It’s not as if they’re short forms either. They expect me to write a novel, citing chapter and verse, excruciating detail after excruciating detail, about my condition and how it affects me on a day to day basis for every single question and there are an awful lot of questions. The new form is twenty-three pages long, the PIP form was much longer. I even have to give full contact details for my GP, my specialist nurse and my Consultant so they can all be sent a form to complete too where they will be asked to confirm that I’m not lying, exaggerating my condition or trying to cheat the system.  

I realise and fully acknowledge that the Government needs to make sure that the Taxpayer’s money is spent properly and wisely and that the people who are in receipt of Welfare Benefits are actually entitled to the money they are claiming but, for a disabled person diagnosed with a well-known and well-documented, degenerative condition which is never going to improve, however much the DWP, and I would like it, is, in my opinion, pointless.

I am now restricted to my bed most of the time, only able to get up for, at most, one day at a time from 10am until 8pm and then needing 3 or 4 days recovery in bed afterwards before I can do it again. I cannot get out of bed or dress myself without help from two trained carers. I need to be washed and dressed by someone and then hoisted from my bed and put into my wheelchair for the short periods when I do get up.

Exactly how many times and in how many ways do I have to tell the DWP that I cannot walk, cannot stand, cannot move from one chair to another unaided, am doubly incontinent, have a catheter, and have to use an electric wheelchair. I cannot write with a pen or pencil, lift a carton containing a pint of liquid, put something in my top pocket, fold a letter and put it into an envelope  or even move an empty box  without help.

Why can’t they just leave those of us with a life-long, incurable, degenerative impairment, such as MS, alone, once we’ve told them about our condition and the affect it has upon us. Do they think we need to be continually reminded of the effects of our conditions?  No matter how many times they ask, and regardless of the never-ending avalanche of paper they keep sending me, when will they realise I am not going to get better and that having to complete form after form is not going to help.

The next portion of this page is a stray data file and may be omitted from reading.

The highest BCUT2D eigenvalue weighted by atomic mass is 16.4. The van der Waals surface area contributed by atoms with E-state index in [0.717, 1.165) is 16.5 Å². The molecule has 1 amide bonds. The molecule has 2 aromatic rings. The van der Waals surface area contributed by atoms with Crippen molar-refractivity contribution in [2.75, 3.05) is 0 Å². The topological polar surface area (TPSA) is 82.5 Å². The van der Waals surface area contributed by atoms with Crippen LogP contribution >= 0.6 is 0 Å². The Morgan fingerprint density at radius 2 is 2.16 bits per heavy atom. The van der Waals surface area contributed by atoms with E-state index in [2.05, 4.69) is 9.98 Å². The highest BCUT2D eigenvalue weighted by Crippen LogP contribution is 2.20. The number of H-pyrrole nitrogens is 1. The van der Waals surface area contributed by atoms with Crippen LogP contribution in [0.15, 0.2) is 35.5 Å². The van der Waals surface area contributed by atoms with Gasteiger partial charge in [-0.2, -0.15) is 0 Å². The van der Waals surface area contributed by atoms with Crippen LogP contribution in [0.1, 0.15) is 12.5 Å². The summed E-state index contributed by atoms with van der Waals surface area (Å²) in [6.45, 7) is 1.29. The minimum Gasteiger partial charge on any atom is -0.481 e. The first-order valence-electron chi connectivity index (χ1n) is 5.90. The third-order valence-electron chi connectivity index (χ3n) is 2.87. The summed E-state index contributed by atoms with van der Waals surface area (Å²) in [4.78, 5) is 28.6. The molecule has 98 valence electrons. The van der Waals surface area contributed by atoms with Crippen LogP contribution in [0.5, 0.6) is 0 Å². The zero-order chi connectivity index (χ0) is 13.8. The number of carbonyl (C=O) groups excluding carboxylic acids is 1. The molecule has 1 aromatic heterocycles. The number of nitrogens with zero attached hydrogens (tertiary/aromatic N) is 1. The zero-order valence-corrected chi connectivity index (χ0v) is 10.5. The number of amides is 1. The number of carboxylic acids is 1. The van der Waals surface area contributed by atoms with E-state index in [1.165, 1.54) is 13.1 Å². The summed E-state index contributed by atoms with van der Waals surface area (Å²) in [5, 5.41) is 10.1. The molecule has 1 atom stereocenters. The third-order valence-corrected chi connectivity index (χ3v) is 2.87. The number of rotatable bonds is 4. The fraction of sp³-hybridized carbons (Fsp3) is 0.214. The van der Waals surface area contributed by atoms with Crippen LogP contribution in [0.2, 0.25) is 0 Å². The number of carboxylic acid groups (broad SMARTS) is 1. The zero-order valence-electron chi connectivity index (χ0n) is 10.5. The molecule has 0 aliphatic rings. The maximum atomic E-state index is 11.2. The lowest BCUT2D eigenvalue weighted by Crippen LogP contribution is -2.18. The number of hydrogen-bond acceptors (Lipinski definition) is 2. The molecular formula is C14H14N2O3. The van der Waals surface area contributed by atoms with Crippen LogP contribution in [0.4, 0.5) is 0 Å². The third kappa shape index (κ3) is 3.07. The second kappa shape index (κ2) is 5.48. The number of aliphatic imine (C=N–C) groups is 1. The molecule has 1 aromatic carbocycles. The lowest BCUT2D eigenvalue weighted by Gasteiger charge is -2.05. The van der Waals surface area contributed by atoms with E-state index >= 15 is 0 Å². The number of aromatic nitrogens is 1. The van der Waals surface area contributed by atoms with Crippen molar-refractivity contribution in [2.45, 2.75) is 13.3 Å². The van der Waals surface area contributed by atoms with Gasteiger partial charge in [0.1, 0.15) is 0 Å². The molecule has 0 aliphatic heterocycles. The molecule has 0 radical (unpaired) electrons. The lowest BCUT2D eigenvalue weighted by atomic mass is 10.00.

I would dearly love to be able to get up and go out to work but it’s not going to happen. All these endless forms do is make me feel depressed and distressed thanks to being constantly badgered and reminded what I can no longer do and what I am unlikely to ever be able to do again. They don’t ‘incentivise’ me at all so stop trying. Read my responses on both this, and the previous form you sent to me, make a note of them and then employ a little bit of common sense before you try asking me again. I’m stuck with this disease until the day I die and I don’t need you to keep reminding me. I am well aware of that fact without your havy-handed and insensative intervention.

I have only one further thing I want to say to you on this subject and I would be grateful if you listened for once.

Please leave me alone…

Yesterday, I read a letter in the London Evening Standard, written by a friend of mine, concerning the on-going Brexit Saga. In this letter she refered to Brexiteers as ‘Brexit Bullies’ and how Brexit as being cited as the alleged ‘will of the British people’.

According to our Prime Minister, Theresa May, 65 million members of the British public support it. 

Well, as far as I am conerned this is not true.

This is very obviously untrue.

It is another Brexiteer fabrication

Brexit is not the ‘will of the people’. Simple maths shows how, yet again, we are being lied to.

Just looking at the published referendum voting figures, 72.2 per cent of registered voters cast a vote in the EU Referendum. This equates to 33.6 million voters. Of those 33.6 million people, only 52% voted for leave whilst 48% voted remain. 52% of 33.6 million voters equates to only around 15 million people who voted to leave the EU, not the fanciful 65 million people Mrs May is relying on.

So exactly where do her missing 50 million members of the British Public come from? Could she be trying to include the people who will  be the most affected by this decision, namely our children and young people, who never had a vote at all? If you listen to these very astute youngsters, they are largely in favour of remaining within the EU rather than leaving. As far as I am concerned, this is just another instance of adults saying ‘Don’t worry, we know best. We’ll decide for you’ without actually listening to what these people actually want.  

I am fed up with the people that my friend refered to as the ‘Brexit Bullies’ and the bully in chief, Theresa May, feeding us misinformation and lies to further their own cause. When will the Brexiteers finally admit that they are, yet again, bending the truth to suit their own agenda and, ultimately, do what they usually do and line their own pockets.